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Day 111 - 1/28/19

Chemo Treatment # 5!!! Only 1 more to go after this one!

Another pre-chemo night without any sleep. I have been up since yesterday afternoon. :( There were a couple of times, last night, I thought sleep was coming on, and I braced for it and embraced it. After about 20 minutes, I realized I had been tricked by my own body. *_* .... Twice.

Oh well…. I turned the television back on and continued to watch it for the duration of the night.

At 6 am, it’s time to get up and start getting ready for the day ahead. Starting with breakfast, steroids and packing my bag, etc. Before leaving the house, I have to take pre-nausea medicine and put lidocaine on my mediport area so it’s not so tender when they put the clip in.

When I make it to my appointments, I’m disappointed that I won’t get to see my favorite lab tech. She is the ONLY person that has EVER taken blood from me, and I don’t feel the “prick” from the needle. I have never experienced anything like this before, and I have had a lot of blood drawn over the years of my life. It truly is the simple in things in life that mean so much. :)

Today is my appointment with my oncologist. I jotted down a few questions that I had since we’re nearing the end of the chemo portion of my treatment.

Here are my questions and the answers:

Q: Is the purpose of radiation therapy to primarily target the cancer on my sternum? A: After the last chemo treatment, another PET scan will be ordered to evaluate any remaining cancer sites that are active. From there the radiation oncologist will determine how to proceed. The radiation oncologist will be added to the team at that time.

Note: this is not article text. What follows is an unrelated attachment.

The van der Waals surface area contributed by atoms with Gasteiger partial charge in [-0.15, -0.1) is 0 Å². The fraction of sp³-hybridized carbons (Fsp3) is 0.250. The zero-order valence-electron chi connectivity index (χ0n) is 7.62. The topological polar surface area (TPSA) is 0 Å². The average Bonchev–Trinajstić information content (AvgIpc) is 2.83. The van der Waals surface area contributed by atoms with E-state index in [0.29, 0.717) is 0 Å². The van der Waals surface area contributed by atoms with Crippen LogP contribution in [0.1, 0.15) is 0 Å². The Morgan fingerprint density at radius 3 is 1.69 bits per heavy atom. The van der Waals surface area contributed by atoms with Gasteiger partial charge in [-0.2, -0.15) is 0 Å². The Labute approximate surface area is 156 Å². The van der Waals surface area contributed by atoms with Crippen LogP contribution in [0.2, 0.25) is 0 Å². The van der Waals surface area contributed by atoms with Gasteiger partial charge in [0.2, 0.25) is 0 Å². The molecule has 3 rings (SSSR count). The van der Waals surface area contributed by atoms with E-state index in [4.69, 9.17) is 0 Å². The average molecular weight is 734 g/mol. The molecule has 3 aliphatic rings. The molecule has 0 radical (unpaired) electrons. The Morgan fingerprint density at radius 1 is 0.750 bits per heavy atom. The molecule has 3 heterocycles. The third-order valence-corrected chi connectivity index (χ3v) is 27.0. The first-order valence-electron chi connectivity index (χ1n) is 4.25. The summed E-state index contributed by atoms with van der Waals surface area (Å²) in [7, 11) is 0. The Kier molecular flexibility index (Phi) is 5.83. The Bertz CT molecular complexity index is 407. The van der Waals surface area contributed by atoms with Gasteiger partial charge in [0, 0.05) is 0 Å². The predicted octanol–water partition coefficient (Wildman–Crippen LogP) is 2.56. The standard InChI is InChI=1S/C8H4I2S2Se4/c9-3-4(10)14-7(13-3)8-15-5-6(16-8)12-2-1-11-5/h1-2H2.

Q: What is the medication that will continue after chemo, and is there a specific timeline that this will continue? A: The name of the medication is Herceptin. The purpose of this medication is a preventive measure to prevent re-occurrence of the cancer. Prior to discovery of the cancer on the sternum, it was to be given for 1 year. After discovery of the cancer on the sternum, the timeline has increased, but it has become “indefinite.”

Q: What time period would be considered “safe” for this drug, and how will it be administered? A: My oncologist stated that he currently has a patient that has been on this medication for 12+ successful years. The medication will be administered every 3 weeks via my mediport device, and the infusion will last 30 minutes to an hour.

Last question….. Q: What was the initial size of the tumor on my sternum? A: 9 cm—not sure why, but this was shocking to me. That seems kind of large compared to the one on my breast.

My doctor asked me about the side-effects that I’m feeling. I told him that there has been an increase in my fatigue. He stated that that is actually normal because my red blood count has been steadily decreasing. This means that I am becoming anemic, but the counts aren’t too low to be concerned about them. And also, this will correct itself once the chemo is done. This is good to know.

I don’t have anty other questions, so off to the infusion room I go! After this session, ONLY ONE MORE TO GO!!!! :)

“The best thing about Wisdom is Wisdom herself; good sense is more important than anything else. If you value Wisdom and hold tightly to her, great honors will be yours. It will be like wearing a glorious crown of beautiful flowers.” Proverbs 4: 7-9 CEV

Day 112:


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